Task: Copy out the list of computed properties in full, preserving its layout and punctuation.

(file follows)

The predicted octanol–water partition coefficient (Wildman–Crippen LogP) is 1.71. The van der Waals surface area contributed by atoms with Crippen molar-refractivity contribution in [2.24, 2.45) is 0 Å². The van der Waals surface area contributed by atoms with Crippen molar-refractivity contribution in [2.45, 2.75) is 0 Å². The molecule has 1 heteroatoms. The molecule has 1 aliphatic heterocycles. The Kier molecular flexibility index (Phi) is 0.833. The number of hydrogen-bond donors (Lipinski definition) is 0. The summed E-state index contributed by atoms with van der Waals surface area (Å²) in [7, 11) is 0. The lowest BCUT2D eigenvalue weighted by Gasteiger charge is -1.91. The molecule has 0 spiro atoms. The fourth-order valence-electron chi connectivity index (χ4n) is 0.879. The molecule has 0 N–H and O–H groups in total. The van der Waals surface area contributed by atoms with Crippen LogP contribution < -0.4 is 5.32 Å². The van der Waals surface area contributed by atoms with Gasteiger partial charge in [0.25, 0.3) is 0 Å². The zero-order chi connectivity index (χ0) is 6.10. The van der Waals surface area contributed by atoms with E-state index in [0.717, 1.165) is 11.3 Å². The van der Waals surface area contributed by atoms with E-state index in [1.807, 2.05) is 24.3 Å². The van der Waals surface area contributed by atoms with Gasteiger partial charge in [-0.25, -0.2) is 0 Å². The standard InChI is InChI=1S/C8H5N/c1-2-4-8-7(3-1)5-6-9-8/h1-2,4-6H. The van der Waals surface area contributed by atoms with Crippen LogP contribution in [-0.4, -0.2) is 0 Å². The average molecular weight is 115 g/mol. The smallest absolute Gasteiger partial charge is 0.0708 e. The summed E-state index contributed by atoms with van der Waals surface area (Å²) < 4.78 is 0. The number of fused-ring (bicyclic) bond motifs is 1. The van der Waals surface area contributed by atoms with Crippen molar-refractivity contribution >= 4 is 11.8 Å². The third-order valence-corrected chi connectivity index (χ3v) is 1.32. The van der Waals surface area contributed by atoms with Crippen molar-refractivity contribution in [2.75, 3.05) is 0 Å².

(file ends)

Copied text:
The predicted octanol–water partition coefficient (Wildman–Crippen LogP) is 1.71. The van der Waals surface area contributed by atoms with Crippen molar-refractivity contribution in [2.24, 2.45) is 0 Å². The van der Waals surface area contributed by atoms with Crippen molar-refractivity contribution in [2.45, 2.75) is 0 Å². The molecule has 1 heteroatoms. The molecule has 1 aliphatic heterocycles. The Kier molecular flexibility index (Phi) is 0.833. The number of hydrogen-bond donors (Lipinski definition) is 0. The summed E-state index contributed by atoms with van der Waals surface area (Å²) in [7, 11) is 0. The lowest BCUT2D eigenvalue weighted by Gasteiger charge is -1.91. The molecule has 0 spiro atoms. The fourth-order valence-electron chi connectivity index (χ4n) is 0.879. The molecule has 0 N–H and O–H groups in total. The van der Waals surface area contributed by atoms with Crippen LogP contribution < -0.4 is 5.32 Å². The van der Waals surface area contributed by atoms with Gasteiger partial charge in [0.25, 0.3) is 0 Å². The zero-order chi connectivity index (χ0) is 6.10. The van der Waals surface area contributed by atoms with E-state index in [0.717, 1.165) is 11.3 Å². The van der Waals surface area contributed by atoms with E-state index in [1.807, 2.05) is 24.3 Å². The van der Waals surface area contributed by atoms with Gasteiger partial charge in [-0.25, -0.2) is 0 Å². The standard InChI is InChI=1S/C8H5N/c1-2-4-8-7(3-1)5-6-9-8/h1-2,4-6H. The van der Waals surface area contributed by atoms with Crippen LogP contribution in [-0.4, -0.2) is 0 Å². The average molecular weight is 115 g/mol. The smallest absolute Gasteiger partial charge is 0.0708 e. The summed E-state index contributed by atoms with van der Waals surface area (Å²) < 4.78 is 0. The number of fused-ring (bicyclic) bond motifs is 1. The van der Waals surface area contributed by atoms with Crippen molar-refractivity contribution >= 4 is 11.8 Å². The third-order valence-corrected chi connectivity index (χ3v) is 1.32. The van der Waals surface area contributed by atoms with Crippen molar-refractivity contribution in [2.75, 3.05) is 0 Å².